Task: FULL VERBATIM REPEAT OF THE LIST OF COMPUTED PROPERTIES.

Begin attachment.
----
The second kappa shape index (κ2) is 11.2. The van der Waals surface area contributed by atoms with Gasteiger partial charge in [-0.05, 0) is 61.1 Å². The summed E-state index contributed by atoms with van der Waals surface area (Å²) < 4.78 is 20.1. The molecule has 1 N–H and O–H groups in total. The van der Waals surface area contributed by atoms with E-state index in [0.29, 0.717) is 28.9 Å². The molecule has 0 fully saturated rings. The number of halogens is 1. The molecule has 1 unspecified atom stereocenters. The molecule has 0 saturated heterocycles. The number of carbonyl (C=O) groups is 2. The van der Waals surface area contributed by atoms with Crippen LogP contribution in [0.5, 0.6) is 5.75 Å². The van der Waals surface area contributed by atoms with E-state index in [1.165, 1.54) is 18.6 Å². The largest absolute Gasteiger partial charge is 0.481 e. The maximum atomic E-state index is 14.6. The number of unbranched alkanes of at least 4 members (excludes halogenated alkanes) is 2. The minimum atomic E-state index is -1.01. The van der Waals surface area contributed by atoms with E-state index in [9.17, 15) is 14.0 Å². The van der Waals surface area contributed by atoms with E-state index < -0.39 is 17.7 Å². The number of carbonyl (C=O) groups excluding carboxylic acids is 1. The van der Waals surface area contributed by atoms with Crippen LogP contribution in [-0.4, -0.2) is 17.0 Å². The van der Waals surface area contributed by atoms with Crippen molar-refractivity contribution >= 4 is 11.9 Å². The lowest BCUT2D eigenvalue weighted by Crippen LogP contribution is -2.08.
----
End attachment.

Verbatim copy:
The second kappa shape index (κ2) is 11.2. The van der Waals surface area contributed by atoms with Gasteiger partial charge in [-0.05, 0) is 61.1 Å². The summed E-state index contributed by atoms with van der Waals surface area (Å²) < 4.78 is 20.1. The molecule has 1 N–H and O–H groups in total. The van der Waals surface area contributed by atoms with E-state index in [0.29, 0.717) is 28.9 Å². The molecule has 0 fully saturated rings. The number of halogens is 1. The molecule has 1 unspecified atom stereocenters. The molecule has 0 saturated heterocycles. The number of carbonyl (C=O) groups is 2. The van der Waals surface area contributed by atoms with Crippen LogP contribution in [0.5, 0.6) is 5.75 Å². The van der Waals surface area contributed by atoms with E-state index in [1.165, 1.54) is 18.6 Å². The largest absolute Gasteiger partial charge is 0.481 e. The maximum atomic E-state index is 14.6. The number of unbranched alkanes of at least 4 members (excludes halogenated alkanes) is 2. The minimum atomic E-state index is -1.01. The van der Waals surface area contributed by atoms with E-state index in [9.17, 15) is 14.0 Å². The van der Waals surface area contributed by atoms with E-state index < -0.39 is 17.7 Å². The number of carbonyl (C=O) groups excluding carboxylic acids is 1. The van der Waals surface area contributed by atoms with Crippen LogP contribution in [-0.4, -0.2) is 17.0 Å². The van der Waals surface area contributed by atoms with Crippen molar-refractivity contribution >= 4 is 11.9 Å². The lowest BCUT2D eigenvalue weighted by Crippen LogP contribution is -2.08.